New laws are shielding American credit-card users – as long as they can get credit.
Sarah Beth Glicksteen / The Christian Science Monitor / File
After Monday's new credit card laws take effect, card issuers can no longer jack up interest rates on existing balances, for example. But those balances have been plunging over the past year.
It’s a sign that, although the new law may be a win for consumers, it comes as the amount of credit available appears to be shrinking.
“At some point purse strings will loosen a bit on credit,” says Greg McBride, a senior financial analyst at Bankrate.com, which tracks borrowing options for consumers. “But the qualification standards have changed.”
The tightening of credit is something that typically accompanies recessions, he notes. And a return to some of the lax lending standards that existed before the recession would not be good for borrowers or banks.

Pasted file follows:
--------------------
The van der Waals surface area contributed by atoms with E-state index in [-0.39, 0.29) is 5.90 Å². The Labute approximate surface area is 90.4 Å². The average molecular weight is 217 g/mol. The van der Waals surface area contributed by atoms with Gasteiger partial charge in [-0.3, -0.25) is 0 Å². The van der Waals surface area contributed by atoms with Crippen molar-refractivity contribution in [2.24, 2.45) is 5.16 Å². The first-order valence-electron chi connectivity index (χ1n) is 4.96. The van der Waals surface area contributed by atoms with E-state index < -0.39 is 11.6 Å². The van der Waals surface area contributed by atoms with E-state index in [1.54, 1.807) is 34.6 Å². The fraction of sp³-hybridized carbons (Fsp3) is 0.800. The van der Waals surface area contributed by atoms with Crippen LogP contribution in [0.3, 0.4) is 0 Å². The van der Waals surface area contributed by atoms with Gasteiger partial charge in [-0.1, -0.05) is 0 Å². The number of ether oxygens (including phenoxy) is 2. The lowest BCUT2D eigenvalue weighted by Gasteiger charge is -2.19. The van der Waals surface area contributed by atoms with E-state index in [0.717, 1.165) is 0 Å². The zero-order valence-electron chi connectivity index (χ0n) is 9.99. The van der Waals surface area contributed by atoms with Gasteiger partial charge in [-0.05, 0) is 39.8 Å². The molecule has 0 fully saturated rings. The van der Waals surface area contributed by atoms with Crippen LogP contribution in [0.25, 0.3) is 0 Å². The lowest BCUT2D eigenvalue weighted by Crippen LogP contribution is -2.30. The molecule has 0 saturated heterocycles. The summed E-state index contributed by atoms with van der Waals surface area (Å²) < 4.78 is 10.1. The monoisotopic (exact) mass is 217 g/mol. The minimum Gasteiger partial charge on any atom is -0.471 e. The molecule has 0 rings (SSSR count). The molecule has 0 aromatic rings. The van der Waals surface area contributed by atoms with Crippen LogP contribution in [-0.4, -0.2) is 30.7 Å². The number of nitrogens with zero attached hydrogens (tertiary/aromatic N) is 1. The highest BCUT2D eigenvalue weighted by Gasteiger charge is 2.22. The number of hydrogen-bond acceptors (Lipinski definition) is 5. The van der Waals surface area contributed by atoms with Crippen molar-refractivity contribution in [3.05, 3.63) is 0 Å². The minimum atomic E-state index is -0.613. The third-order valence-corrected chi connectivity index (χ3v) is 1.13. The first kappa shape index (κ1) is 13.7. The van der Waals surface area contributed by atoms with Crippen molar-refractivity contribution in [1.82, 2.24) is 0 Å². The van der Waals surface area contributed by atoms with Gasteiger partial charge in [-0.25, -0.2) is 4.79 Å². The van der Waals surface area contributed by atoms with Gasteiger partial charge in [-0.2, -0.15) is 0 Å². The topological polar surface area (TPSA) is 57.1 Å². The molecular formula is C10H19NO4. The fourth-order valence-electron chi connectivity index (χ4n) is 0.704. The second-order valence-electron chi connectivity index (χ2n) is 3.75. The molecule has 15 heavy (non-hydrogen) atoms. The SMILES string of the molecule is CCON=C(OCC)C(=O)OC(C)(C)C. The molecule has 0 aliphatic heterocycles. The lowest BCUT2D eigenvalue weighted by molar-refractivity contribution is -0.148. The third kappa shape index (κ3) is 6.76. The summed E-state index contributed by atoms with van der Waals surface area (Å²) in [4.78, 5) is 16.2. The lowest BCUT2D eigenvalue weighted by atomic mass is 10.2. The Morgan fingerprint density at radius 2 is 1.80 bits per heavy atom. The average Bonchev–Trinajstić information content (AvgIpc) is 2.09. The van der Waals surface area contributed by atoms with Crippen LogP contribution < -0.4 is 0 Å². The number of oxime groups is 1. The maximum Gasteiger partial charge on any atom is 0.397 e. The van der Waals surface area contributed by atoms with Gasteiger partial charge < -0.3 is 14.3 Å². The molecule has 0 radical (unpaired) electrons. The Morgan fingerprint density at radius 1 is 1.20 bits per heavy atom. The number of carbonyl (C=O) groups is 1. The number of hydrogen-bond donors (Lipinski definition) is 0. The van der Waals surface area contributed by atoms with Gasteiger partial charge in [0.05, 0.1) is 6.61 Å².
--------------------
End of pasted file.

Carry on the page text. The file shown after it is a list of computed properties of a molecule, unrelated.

At the same time, however, the contraction of credit in the past two years has been unusually severe. Many economists say the strength of an economic recovery will depend on how fast credit starts to flow in a normal way.
Consider this: Until the past year, the amount of revolving consumer credit (essentially credit cards) has risen for three decades through thick and thin. Even in the recessions of 1981, 1991, and 2001, the trend stayed positive, according to Federal Reserve data plotted by averaging the most recent three months and comparing them to the same period a year earlier. But for the recession that began in 2007, this number has dived below zero into outright decline. The most recent plot on the chart, from Wells Fargo Securities, shows revolving credit declining at nearly a 10 percent annual rate.
The decline has several causes. Some borrowers are moving to pare their debt load, while others defaulted on their debt because of a job loss. Banks, facing a surge in delinquent loans, scrambled to reduce their risks by closing down credit accounts or imposing tighter limits on borrowing.